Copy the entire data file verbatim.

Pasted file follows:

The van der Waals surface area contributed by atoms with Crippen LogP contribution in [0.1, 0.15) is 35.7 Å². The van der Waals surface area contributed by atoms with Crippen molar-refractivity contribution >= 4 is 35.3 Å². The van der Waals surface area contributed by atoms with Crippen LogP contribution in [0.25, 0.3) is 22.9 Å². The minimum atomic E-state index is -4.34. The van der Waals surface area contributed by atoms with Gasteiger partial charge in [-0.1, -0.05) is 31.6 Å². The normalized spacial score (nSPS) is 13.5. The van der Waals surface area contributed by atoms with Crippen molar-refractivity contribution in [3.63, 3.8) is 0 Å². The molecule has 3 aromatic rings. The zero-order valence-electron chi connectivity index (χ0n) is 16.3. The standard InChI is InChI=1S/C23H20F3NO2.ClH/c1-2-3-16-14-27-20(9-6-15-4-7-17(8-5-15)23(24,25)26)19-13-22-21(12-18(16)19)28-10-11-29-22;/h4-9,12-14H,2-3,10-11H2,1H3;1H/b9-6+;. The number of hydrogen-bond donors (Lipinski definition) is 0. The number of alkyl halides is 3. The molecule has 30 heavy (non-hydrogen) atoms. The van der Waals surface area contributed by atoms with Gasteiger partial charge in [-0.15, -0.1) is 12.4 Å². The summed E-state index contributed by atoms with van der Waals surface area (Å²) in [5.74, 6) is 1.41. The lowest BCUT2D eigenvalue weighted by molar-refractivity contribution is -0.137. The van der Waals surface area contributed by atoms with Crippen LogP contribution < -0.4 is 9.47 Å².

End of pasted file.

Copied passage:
The van der Waals surface area contributed by atoms with Crippen LogP contribution in [0.1, 0.15) is 35.7 Å². The van der Waals surface area contributed by atoms with Crippen molar-refractivity contribution >= 4 is 35.3 Å². The van der Waals surface area contributed by atoms with Crippen LogP contribution in [0.25, 0.3) is 22.9 Å². The minimum atomic E-state index is -4.34. The van der Waals surface area contributed by atoms with Gasteiger partial charge in [-0.1, -0.05) is 31.6 Å². The normalized spacial score (nSPS) is 13.5. The van der Waals surface area contributed by atoms with Crippen molar-refractivity contribution in [3.63, 3.8) is 0 Å². The molecule has 3 aromatic rings. The zero-order valence-electron chi connectivity index (χ0n) is 16.3. The standard InChI is InChI=1S/C23H20F3NO2.ClH/c1-2-3-16-14-27-20(9-6-15-4-7-17(8-5-15)23(24,25)26)19-13-22-21(12-18(16)19)28-10-11-29-22;/h4-9,12-14H,2-3,10-11H2,1H3;1H/b9-6+;. The number of hydrogen-bond donors (Lipinski definition) is 0. The number of alkyl halides is 3. The molecule has 30 heavy (non-hydrogen) atoms. The van der Waals surface area contributed by atoms with Gasteiger partial charge in [-0.15, -0.1) is 12.4 Å². The summed E-state index contributed by atoms with van der Waals surface area (Å²) in [5.74, 6) is 1.41. The lowest BCUT2D eigenvalue weighted by molar-refractivity contribution is -0.137. The van der Waals surface area contributed by atoms with Crippen LogP contribution < -0.4 is 9.47 Å².